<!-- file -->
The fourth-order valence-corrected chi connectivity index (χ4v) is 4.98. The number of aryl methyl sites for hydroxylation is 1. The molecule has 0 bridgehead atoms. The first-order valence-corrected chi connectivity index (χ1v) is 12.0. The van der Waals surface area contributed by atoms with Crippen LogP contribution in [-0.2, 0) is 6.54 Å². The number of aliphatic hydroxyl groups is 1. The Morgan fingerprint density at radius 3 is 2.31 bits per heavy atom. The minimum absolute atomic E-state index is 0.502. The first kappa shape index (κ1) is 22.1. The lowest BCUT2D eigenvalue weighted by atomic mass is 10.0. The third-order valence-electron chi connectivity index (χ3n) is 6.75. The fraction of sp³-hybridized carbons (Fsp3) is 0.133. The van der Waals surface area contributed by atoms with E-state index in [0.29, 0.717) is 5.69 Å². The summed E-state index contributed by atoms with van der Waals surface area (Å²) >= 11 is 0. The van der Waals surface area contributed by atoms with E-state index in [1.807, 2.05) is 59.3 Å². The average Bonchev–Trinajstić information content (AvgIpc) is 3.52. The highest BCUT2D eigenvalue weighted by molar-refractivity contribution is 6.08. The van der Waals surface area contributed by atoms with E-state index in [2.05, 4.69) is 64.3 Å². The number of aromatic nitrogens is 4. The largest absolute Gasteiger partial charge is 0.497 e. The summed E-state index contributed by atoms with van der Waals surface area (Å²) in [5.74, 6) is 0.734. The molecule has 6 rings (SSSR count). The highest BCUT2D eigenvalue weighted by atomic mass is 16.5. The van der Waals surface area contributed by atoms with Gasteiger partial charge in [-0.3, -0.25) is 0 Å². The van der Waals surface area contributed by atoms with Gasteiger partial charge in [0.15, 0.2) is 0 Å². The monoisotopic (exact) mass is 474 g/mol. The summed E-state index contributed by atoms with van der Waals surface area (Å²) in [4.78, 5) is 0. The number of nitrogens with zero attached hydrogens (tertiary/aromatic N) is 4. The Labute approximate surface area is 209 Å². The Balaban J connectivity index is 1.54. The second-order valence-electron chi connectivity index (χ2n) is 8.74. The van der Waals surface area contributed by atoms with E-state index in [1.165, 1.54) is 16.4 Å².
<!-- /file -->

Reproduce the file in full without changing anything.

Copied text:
The fourth-order valence-corrected chi connectivity index (χ4v) is 4.98. The number of aryl methyl sites for hydroxylation is 1. The molecule has 0 bridgehead atoms. The first-order valence-corrected chi connectivity index (χ1v) is 12.0. The van der Waals surface area contributed by atoms with Crippen LogP contribution in [-0.2, 0) is 6.54 Å². The number of aliphatic hydroxyl groups is 1. The Morgan fingerprint density at radius 3 is 2.31 bits per heavy atom. The minimum absolute atomic E-state index is 0.502. The first kappa shape index (κ1) is 22.1. The lowest BCUT2D eigenvalue weighted by atomic mass is 10.0. The third-order valence-electron chi connectivity index (χ3n) is 6.75. The fraction of sp³-hybridized carbons (Fsp3) is 0.133. The van der Waals surface area contributed by atoms with E-state index in [0.29, 0.717) is 5.69 Å². The summed E-state index contributed by atoms with van der Waals surface area (Å²) >= 11 is 0. The van der Waals surface area contributed by atoms with E-state index in [1.807, 2.05) is 59.3 Å². The average Bonchev–Trinajstić information content (AvgIpc) is 3.52. The highest BCUT2D eigenvalue weighted by molar-refractivity contribution is 6.08. The van der Waals surface area contributed by atoms with E-state index in [2.05, 4.69) is 64.3 Å². The number of aromatic nitrogens is 4. The largest absolute Gasteiger partial charge is 0.497 e. The summed E-state index contributed by atoms with van der Waals surface area (Å²) in [5.74, 6) is 0.734. The molecule has 6 rings (SSSR count). The highest BCUT2D eigenvalue weighted by atomic mass is 16.5. The van der Waals surface area contributed by atoms with Gasteiger partial charge in [-0.3, -0.25) is 0 Å². The van der Waals surface area contributed by atoms with Gasteiger partial charge in [0.15, 0.2) is 0 Å². The monoisotopic (exact) mass is 474 g/mol. The summed E-state index contributed by atoms with van der Waals surface area (Å²) in [4.78, 5) is 0. The number of nitrogens with zero attached hydrogens (tertiary/aromatic N) is 4. The Labute approximate surface area is 209 Å². The Balaban J connectivity index is 1.54. The second-order valence-electron chi connectivity index (χ2n) is 8.74. The van der Waals surface area contributed by atoms with E-state index in [1.165, 1.54) is 16.4 Å².